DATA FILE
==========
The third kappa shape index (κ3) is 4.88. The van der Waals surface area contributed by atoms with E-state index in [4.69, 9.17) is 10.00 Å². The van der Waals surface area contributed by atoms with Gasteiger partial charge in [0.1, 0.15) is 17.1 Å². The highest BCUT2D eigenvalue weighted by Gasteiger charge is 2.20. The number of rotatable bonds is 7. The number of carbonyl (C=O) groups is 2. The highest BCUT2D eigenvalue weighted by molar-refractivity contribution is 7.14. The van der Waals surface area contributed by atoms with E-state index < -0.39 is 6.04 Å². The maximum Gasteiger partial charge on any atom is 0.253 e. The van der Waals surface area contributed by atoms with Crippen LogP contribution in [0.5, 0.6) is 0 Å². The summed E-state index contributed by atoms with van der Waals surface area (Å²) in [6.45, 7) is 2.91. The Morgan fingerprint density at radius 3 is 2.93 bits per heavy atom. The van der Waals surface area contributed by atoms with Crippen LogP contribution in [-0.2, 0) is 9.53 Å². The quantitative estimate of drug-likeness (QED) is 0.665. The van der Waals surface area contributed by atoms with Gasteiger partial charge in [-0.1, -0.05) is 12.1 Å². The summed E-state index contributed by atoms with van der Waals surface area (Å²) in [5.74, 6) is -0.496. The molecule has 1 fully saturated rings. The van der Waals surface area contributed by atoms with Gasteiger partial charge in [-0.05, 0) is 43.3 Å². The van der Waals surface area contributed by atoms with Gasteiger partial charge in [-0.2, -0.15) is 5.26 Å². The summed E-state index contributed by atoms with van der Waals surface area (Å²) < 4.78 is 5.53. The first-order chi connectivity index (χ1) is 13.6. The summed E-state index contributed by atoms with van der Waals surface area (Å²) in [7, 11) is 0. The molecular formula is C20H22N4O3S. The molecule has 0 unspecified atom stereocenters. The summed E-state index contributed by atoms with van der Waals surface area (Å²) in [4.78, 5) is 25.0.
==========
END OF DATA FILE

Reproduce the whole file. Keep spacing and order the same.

The third kappa shape index (κ3) is 4.88. The van der Waals surface area contributed by atoms with E-state index in [4.69, 9.17) is 10.00 Å². The van der Waals surface area contributed by atoms with Gasteiger partial charge in [0.1, 0.15) is 17.1 Å². The highest BCUT2D eigenvalue weighted by Gasteiger charge is 2.20. The number of rotatable bonds is 7. The number of carbonyl (C=O) groups is 2. The highest BCUT2D eigenvalue weighted by molar-refractivity contribution is 7.14. The van der Waals surface area contributed by atoms with E-state index < -0.39 is 6.04 Å². The maximum Gasteiger partial charge on any atom is 0.253 e. The van der Waals surface area contributed by atoms with Crippen LogP contribution in [0.5, 0.6) is 0 Å². The summed E-state index contributed by atoms with van der Waals surface area (Å²) in [6.45, 7) is 2.91. The Morgan fingerprint density at radius 3 is 2.93 bits per heavy atom. The van der Waals surface area contributed by atoms with Crippen LogP contribution in [-0.2, 0) is 9.53 Å². The quantitative estimate of drug-likeness (QED) is 0.665. The van der Waals surface area contributed by atoms with Gasteiger partial charge in [-0.1, -0.05) is 12.1 Å². The summed E-state index contributed by atoms with van der Waals surface area (Å²) in [5.74, 6) is -0.496. The molecule has 1 fully saturated rings. The van der Waals surface area contributed by atoms with Gasteiger partial charge in [-0.05, 0) is 43.3 Å². The van der Waals surface area contributed by atoms with Gasteiger partial charge in [-0.2, -0.15) is 5.26 Å². The summed E-state index contributed by atoms with van der Waals surface area (Å²) < 4.78 is 5.53. The first-order chi connectivity index (χ1) is 13.6. The summed E-state index contributed by atoms with van der Waals surface area (Å²) in [7, 11) is 0. The molecular formula is C20H22N4O3S. The molecule has 0 unspecified atom stereocenters. The summed E-state index contributed by atoms with van der Waals surface area (Å²) in [4.78, 5) is 25.0.